But before writing them off, it is worth remembering that other forms of pension schemes have a long history of mugging their members perfectly legally, and are still doing it.
This record may explain some of the instinctive attraction to many employees of transferring from a company scheme to a personal pension, even though on paper the sums sometimes show that it is not the wisest thing to do.
The fact is that final-salary pension schemes have taken billions of pounds from early leavers. The worst abuses have been tackled, beginning in 1975 with the right for an early leaver to receive a deferred pension - yes, there was no right before then to get back more than employee contributions, without the employers' contribution or even interest.
From 1986, with improvements in 1991, indexation of early leavers' benefits was introduced, with a ceiling of 5 per cent. But the indexation was to prices rather than earnings. Prices almost always rise more slowly.
The result is that in a final-salary scheme, pension benefits for early leavers are worse than for those who stay and have an earnings-linked pension. In other words, each year's worth of contributions left in the fund by an early leaver is worth less in pension terms by retirement age than if the employee stays. Someone who works 20 years for one employer still does much better than a person who works 10 years each for two employers.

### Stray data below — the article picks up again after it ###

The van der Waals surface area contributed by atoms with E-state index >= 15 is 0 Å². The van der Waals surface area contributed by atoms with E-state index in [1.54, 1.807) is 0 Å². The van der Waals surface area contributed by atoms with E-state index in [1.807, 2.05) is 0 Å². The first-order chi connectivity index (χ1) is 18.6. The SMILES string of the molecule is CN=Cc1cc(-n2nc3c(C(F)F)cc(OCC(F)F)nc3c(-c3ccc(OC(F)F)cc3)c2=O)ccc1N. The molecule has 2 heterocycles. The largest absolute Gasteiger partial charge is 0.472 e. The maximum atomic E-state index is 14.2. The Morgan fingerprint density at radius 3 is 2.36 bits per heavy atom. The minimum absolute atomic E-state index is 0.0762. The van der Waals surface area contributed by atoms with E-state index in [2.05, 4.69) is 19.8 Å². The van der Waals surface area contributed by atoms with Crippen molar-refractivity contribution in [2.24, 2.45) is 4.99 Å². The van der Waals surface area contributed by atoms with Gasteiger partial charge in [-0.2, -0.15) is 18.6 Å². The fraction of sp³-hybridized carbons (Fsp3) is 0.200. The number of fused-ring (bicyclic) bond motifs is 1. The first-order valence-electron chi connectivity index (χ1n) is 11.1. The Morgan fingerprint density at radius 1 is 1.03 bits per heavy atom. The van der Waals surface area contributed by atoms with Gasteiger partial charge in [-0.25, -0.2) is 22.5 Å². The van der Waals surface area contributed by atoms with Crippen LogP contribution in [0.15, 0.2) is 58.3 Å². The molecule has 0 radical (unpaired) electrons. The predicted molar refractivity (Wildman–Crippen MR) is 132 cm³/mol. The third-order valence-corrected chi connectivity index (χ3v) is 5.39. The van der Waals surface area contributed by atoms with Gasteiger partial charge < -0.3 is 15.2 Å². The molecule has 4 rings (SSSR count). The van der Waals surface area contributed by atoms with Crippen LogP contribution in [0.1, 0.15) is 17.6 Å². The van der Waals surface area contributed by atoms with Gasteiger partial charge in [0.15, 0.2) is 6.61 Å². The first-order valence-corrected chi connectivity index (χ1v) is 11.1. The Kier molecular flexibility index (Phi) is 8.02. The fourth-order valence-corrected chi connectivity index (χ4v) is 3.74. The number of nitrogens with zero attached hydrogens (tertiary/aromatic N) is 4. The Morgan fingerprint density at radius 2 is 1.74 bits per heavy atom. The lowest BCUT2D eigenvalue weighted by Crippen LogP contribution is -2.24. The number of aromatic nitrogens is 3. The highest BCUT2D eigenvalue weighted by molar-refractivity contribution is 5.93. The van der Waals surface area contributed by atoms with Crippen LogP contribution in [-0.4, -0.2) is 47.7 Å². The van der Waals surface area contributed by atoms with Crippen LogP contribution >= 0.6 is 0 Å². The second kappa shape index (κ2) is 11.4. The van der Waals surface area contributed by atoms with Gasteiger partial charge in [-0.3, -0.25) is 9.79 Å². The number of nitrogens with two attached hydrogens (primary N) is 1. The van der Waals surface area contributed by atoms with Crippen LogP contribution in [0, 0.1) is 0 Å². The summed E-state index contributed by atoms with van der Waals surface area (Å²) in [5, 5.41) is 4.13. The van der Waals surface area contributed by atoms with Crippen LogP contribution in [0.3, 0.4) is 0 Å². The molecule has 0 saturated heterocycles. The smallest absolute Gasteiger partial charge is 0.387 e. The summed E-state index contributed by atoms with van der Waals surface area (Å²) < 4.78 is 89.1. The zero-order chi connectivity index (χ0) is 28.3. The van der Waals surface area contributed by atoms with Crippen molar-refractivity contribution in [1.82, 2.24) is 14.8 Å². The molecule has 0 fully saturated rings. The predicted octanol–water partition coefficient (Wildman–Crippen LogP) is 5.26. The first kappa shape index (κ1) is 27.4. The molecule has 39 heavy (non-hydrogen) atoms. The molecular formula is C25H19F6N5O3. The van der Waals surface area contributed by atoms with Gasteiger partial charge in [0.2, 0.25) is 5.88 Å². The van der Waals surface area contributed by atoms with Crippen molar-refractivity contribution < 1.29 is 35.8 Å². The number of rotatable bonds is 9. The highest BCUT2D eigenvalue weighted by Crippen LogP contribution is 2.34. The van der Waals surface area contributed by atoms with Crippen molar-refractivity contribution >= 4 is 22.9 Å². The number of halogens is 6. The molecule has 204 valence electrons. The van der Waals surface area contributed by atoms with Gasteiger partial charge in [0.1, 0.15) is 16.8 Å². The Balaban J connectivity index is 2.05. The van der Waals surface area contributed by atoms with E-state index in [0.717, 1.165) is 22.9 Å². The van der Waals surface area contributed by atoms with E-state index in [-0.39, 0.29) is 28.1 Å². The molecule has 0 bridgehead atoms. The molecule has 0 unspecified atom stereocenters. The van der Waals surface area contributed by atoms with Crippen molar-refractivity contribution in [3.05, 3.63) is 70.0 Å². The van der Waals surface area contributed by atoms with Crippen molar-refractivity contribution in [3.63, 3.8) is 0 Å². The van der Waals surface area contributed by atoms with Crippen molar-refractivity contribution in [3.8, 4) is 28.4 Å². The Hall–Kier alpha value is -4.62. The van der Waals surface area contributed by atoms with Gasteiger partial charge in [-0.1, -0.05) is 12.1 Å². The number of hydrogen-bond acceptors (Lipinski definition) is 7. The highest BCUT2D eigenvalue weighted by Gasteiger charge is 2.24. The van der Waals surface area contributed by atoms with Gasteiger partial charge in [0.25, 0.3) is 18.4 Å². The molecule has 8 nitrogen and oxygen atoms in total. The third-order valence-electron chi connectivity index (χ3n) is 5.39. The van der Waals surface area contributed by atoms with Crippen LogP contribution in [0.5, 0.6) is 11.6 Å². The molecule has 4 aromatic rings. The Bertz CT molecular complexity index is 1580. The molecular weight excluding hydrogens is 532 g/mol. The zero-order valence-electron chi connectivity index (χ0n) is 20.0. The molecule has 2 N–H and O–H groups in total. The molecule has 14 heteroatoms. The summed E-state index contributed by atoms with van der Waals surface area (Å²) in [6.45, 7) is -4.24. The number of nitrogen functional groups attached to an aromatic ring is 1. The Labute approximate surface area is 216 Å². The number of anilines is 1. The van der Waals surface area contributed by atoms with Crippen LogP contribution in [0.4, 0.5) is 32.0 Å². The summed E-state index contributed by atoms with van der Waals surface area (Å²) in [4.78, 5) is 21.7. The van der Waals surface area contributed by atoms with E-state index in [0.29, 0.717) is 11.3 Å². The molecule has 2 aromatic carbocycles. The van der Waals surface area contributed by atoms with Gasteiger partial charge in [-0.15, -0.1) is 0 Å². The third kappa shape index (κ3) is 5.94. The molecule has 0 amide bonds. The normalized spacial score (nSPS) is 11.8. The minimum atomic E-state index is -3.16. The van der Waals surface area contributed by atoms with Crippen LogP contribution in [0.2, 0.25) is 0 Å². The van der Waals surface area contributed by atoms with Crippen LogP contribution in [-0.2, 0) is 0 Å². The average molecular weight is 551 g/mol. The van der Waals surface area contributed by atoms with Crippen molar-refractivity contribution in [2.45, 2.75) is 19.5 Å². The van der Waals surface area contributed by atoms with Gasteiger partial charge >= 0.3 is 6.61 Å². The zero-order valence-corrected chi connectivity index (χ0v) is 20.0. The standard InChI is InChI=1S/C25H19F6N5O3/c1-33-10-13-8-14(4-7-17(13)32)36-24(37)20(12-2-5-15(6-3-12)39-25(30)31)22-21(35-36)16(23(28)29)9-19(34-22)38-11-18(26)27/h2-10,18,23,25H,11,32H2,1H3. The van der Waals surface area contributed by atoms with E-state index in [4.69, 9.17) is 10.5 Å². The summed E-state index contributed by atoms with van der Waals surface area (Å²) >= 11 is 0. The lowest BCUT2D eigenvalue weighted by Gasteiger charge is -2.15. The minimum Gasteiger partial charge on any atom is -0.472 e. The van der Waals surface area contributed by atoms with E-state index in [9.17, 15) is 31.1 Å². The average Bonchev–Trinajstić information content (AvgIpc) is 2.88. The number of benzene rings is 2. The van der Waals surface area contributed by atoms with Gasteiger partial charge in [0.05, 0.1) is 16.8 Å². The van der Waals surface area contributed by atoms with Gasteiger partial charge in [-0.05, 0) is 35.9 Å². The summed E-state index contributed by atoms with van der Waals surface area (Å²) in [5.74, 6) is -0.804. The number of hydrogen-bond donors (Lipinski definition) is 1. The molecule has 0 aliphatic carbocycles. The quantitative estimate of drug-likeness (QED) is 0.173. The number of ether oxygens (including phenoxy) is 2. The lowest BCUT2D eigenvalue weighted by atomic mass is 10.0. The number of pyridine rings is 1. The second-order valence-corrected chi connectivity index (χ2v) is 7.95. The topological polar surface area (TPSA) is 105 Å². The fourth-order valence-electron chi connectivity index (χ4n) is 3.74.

In a little noticed passage, the Goode report on pension law reform made clear that the committee was deeply divided on this issue, with a minority unsuccessfully urging that early leavers' benefits should be indexed to earnings.
The proposal was rejected partly because it was costly, although the minority thought the expense containable by using a cap. And why on earth should job mobility be penalised, when government policy is to encourage it? Until final salary schemes are fair, the wider the choice of pensions available, the better, and that includes personal pensions.Reuse content